The largest and most advanced aircraft carrier in existence, the USS Gerald R Ford (CVN-78) is what the newest generation of warships looks like. With an overall cost of more than $17 billion – $4.7 billion in R&D and another $12.8 billion spent during construction – the vessel is a mammoth on the high seas, and her extensive upgrades make the ship a formidable opponent.
Named for the 38th president of the United States, Gerald R Ford is the lead ship in her class of carriers, with four more planned over the course of the next decade. When compared to the earlier Nimitz-class vessels, it’s easy to see why the US Navy is moving in this direction.
Gerald Ford served in the US Navy throughout World War II
Gerald Ford joined the US Navy following the Japanese attack on Pearl Harbor in December 1941. Upon receiving a commission as an ensign in the Naval Reserve, he reported for active duty at the V-5 instructor school in Annapolis, Maryland, after which he served as an instructor at the Navy Pre-Flight School in Chapel Hill, North Carolina. Along with teaching a variety of key subjects, he also coached several sports, including swimming, football and boxing.
In June 1942, Ford was promoted to lieutenant, junior grade and the next year was, again, promoted, this time to lieutenant. A few months later, he was assigned to the USS Monterey (CVL-26), aboard which he served until 1944 as assistant navigator, anti-aircraft battery officer and athletic officer.
As a member of Monterey‘s crew, Ford participated in intense action in the Pacific Theater. This included securing Makin Island in the Gilbert Islands; carrier strikes on New Ireland, the Marianas, the Western Carolines, New Guinea, the Philippines, Wake Island and the Ryukyu Islands; the Battle of the Philippine Sea; and the landings on Kwajalein, Eniwetok, Mindoro and Leyte. He was also aboard the light aircraft carrier when she suffered damage during Typhoon Cobra.
Monterey was deemed unfit for service following the intense storm, after which Ford was assigned to the Navy Pre-Flight School at Saint Mary’s College of California, where he worked with the Athletic Department until April 1945. From then until January 1946, he was a staff member at the Naval Reserve Training Command at Naval Air Station Glenview, Illinois, before receiving an honorable discharge that February.
For his service during the Second World War, Ford received the World War II Victory Medal, the American Campaign Medal, the Asiatic-Pacific Campaign Medal with one Silver Star and four Bronze Stars, and the Philippine Liberation Medal with two Bronze Stars.
USS Gerald R Ford (CVN-78) specs
As aforementioned, the USS Gerald R Ford features a list of upgrades from the previous Nimitz-class, affording the carrier much better performance during operational service. The most notable change is her powerplant, which features two Bechtel A1B PWR nuclear reactors, HEU 93 percent and four shafts. Not only is this a more powerful system when compared to the A4W reactor, it also requires a far smaller crew to maintain, while producing speeds of up to 34.5 MPH.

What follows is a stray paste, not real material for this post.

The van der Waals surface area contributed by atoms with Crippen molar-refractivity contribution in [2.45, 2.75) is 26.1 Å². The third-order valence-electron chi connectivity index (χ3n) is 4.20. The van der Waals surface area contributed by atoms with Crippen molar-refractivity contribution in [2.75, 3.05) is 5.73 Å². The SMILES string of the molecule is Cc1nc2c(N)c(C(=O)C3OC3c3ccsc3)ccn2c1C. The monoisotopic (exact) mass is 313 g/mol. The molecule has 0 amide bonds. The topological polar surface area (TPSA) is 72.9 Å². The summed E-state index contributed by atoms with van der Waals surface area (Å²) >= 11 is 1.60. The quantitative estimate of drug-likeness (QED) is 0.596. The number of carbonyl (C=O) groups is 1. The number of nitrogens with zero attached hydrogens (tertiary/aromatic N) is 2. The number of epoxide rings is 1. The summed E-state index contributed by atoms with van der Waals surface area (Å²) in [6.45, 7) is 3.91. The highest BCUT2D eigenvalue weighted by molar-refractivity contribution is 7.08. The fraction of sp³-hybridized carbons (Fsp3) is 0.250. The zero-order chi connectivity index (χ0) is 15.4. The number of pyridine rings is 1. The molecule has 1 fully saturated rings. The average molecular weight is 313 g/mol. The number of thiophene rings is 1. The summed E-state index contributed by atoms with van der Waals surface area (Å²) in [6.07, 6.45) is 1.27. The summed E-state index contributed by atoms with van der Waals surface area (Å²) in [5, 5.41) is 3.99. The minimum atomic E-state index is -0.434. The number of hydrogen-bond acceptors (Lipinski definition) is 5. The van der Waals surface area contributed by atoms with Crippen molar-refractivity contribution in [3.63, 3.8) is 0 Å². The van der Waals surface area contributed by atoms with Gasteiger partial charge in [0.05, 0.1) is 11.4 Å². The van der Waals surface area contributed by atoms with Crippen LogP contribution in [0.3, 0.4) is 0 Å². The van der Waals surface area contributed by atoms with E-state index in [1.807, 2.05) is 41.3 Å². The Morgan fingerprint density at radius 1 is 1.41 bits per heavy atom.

While power is important when it comes to a naval vessel, it’s the technological advancements boasted by Gerald R Ford that are the real show-stoppers. The carrier features the Advanced Arrest Gear landing system, the integrated warfare Ship Self-Defense System (SSDS), both AN/SPY-4 S Band volume search and AN/SPY-3 X Band multi-function radar, and better stealth to reduce radar cross-section.
Gerald R Ford, as expected, is equipped with the latest weaponry, including two RIM-162 Evolved SeaSparrow Missile (ESSM) launchers, two RIM-116 Rolling Airframe Missiles (RAMs), three Phalanx Closed-In Weapons Systems (CIWS), four Mk 38 25 mm Machine Gun Systems (MGS) and four classic M2 Brownings.
When it comes to aerial support, the carrier can house over 75 aircraft, which are launched using the Electromagnetic Aircraft Launch System (EMALS), as opposed to traditional steam catapults. This allows for 25 percent more launches than the Nimitz-class with 25 percent fewer crewmen.
As for the aircraft carried by Gerald R Ford, they include the Boeing EA-18G Growler, the Boeing F/A-18E/F Super Hornet, the Lockheed Martin F-35C Lightning II, the Grumman C-2 Greyhound, the Northrop Grumman E-2 Hawkeye, the Sikorsky SH-60 Seahawk and unmanned combat aerial vehicles.
In terms of crew, Gerald R Ford can host a complement of 4,539, who are housed in quarters that are without a doubt an upgrade from previous warships. The sleeping areas are quieter, there’s better air conditioning, and there’s an increase in gymnasiums and other recreational areas.
USS Gerald R Ford (CVN-78) enters operational service
While an advanced carrier, the USS Gerald R Ford experienced a number of hiccups during the construction process, including problems with her nuclear propulsion system and munitions elevators. This, therefore, delayed when the vessel could begin her testing trials, which didn’t finish until 2021.
In October 2022, Gerald R Ford left Naval Station Norfolk, Virginia for her first official deployment, during which the ship, along with NATO countries and allies, conducted exercises in the Atlantic Ocean. Half a year later, in May 2023, she left on her first full-length deployment in the Second and Sixth Fleet’s Area of Responsibility (AOR). By the 24th, she’d arrived near Oslo, Norway for more NATO exercises, and eventually transited to Croatia for crew rest.
In October 2023, the carrier was conducting exercises in the Ionian Sea with the Italian Navy when the Israel-Hamas War broke out. The day following the initial attack, Gerald R Ford was directed to the Eastern Mediterranean “to bolster regional deterrence efforts,” along with the USS Normandy (CG-60), Ramage (DDG-61), Roosevelt (DDG-80), Thomas Hudner (DDG-116) and Carney (DDG-64).